Police departments are using GPS trackers to try and stop abusers from killing their current or former partners. But the technology won’t do it alone.
Super strength. Super hearing. Super artistry. Super expression. The future of wearables is really a quest for human enhancement.
It’s not a far-fetched idea that we could all be wearing cameras one day. How will we handle privacy then? A new study gives hope: Even your average college kid doesn’t want to be a glasshole.
Tuesday, Apple unveiled three new products: the iPhone 6 and iPhone 6 Plus, and the Apple Watch, Cupertino’s first (and long rumored) foray into the wearables category. We asked three top industrial designers their thoughts about the new products: Gadi Amit, of New Deal Design, which designed the Fitbit and Lytro; Brett Lovelady of Astro Studios, which did the Xbox 360; and Dana Krieger formerly with Teague, now with Astro Studios’ Minus 8 watch brand. Here’s what they had to tell us.
Can Apple’s new wearable device fix all these problems?
I’ve been using several different smartwatches over the past year. And what I’ve learned is that they are all great—at first. But after using them for an extended period of time, the simple frustrations that often get overlooked by early adopters become a plague of problems.
I keep pretending the current smartwatch market is fine because it is progressing somewhat. But now I’m a little scared. Because Apple just might announce a smartwatch at its September 9th event. And if the company that made the modern smartphone appeal to the mass market can’t get wearables right, it may stall the entire sector for years to come.
Here are the problems with the existing crop of smartwatches which I’m looking to see if Apple can address, either directly or indirectly, when they take the wraps off their iWearable.
Call it the Internet of things you hate losing.
The smartwatch of your dreams rests on one valuable commodity and the people who produce it.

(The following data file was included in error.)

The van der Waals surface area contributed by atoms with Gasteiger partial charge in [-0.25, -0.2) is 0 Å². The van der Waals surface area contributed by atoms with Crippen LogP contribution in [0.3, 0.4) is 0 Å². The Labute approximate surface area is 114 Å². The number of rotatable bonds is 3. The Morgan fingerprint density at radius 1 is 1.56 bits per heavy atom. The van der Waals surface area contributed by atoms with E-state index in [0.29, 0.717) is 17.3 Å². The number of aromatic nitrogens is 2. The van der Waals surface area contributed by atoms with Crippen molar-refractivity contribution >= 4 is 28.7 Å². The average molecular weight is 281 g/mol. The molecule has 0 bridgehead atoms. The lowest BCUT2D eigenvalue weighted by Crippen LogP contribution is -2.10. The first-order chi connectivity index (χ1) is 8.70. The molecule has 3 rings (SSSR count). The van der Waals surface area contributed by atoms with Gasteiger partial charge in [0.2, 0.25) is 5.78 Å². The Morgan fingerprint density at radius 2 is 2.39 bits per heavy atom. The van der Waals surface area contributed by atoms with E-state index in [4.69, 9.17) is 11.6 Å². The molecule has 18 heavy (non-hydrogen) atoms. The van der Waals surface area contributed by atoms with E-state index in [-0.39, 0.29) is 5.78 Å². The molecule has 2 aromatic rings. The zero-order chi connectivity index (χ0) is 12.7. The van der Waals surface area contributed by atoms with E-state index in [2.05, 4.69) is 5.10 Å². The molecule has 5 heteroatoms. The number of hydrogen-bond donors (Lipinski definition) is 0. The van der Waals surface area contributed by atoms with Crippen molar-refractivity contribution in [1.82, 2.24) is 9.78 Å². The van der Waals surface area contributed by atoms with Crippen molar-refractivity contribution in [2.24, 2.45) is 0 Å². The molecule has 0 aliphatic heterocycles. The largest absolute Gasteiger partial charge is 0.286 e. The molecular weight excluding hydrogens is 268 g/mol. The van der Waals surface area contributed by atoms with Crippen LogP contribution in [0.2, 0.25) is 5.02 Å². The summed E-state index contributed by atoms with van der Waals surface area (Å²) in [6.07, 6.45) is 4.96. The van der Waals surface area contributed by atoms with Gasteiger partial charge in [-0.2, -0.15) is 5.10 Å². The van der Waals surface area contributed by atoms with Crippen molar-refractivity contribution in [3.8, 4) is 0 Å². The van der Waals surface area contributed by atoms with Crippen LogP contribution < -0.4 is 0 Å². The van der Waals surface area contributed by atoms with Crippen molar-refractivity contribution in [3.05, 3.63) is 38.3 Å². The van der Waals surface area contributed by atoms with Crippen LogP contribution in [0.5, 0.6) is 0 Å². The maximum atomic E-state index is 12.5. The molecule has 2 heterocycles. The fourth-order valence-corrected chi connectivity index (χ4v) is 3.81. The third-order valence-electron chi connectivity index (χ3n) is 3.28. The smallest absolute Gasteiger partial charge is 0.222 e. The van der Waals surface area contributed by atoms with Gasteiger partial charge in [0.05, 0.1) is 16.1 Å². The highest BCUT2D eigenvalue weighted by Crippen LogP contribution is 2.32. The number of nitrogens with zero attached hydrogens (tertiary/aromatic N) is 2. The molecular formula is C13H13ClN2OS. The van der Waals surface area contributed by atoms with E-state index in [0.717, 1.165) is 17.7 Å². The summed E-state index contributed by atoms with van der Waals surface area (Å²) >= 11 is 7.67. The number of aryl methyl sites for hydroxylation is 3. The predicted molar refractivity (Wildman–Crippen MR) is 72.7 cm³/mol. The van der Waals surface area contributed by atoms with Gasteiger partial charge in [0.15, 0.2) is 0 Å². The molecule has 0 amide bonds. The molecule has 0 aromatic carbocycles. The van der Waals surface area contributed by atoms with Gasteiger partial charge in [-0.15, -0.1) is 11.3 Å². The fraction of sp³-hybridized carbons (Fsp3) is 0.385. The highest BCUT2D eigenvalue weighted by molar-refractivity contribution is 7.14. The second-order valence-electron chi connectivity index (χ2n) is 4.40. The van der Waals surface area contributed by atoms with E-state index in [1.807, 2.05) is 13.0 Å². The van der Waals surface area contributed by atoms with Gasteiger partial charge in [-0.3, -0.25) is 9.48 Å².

The problem with wearables is that usually people stop wearing them. According to one recent report, one-third of users of activity-tracking wearables, like the Fitbit and the Jawbone, toss their devices aside after just six months.
To overcome this, a small cadre of companies has been furiously working to develop smaller, sleeker, more discreet devices that monitor health and wellness—in the form of temporary tattoos, band-aids, and ingestible pills.
Biometric data lets performers gauge their audiences interest in a scientific way and tailor their performance accordingly.
“This new type of audience sentiment data leads to better events and better fan experiences than ever before possible,” Lightwave creator and CEO Rana June tells Co.Design.
The emotionally charged exhibition used wearable tech to recognize more than just great ideas.
A great piece of film will always elicit an emotional response, be it joy, discomfort, laughter, or a touch of melancholy. We’ve seen the trend in advertising, wherein brands are going right for the cockles of the heart with emotionally rich stories. But unless you shed a tear or break out in laughter, it’s hard for an outsider to know what you’re really feeling.
Saatchi & Saatchi tapped into those inner emotions with its New Directors Showcase—an annual selection of the best new directing talent that’s presented at Cannes—which it called Feel the Reel. Along with showing films, the NDS is famous for the accompanying grand theatrical piece. This year, the global agency network tapped wearable technology to mine individual emotional reactions to the work and visualize it for all to see. In short, if one of the 18 filmmakers’ films made you cry, it was visualized through a bracelet that changed color with your emotions.
“We literally monitored people’s individual reactions to what they were watching and not in a way that they can control,” says Andy Gulliman, Saatchi & Saatchi Worldwide Film and Content Director and the curator of this year’s reel. “We’ve monitored their body and how their natural emotions react. We then created data from that, which gave us a response to what they’re watching. So if the brain is thinking that you’re going to cry, then that light comes on.”
June is a wearable UV monitor that tracks real-time and historic sun exposure, alerting users when they’ve soaked up too much sun.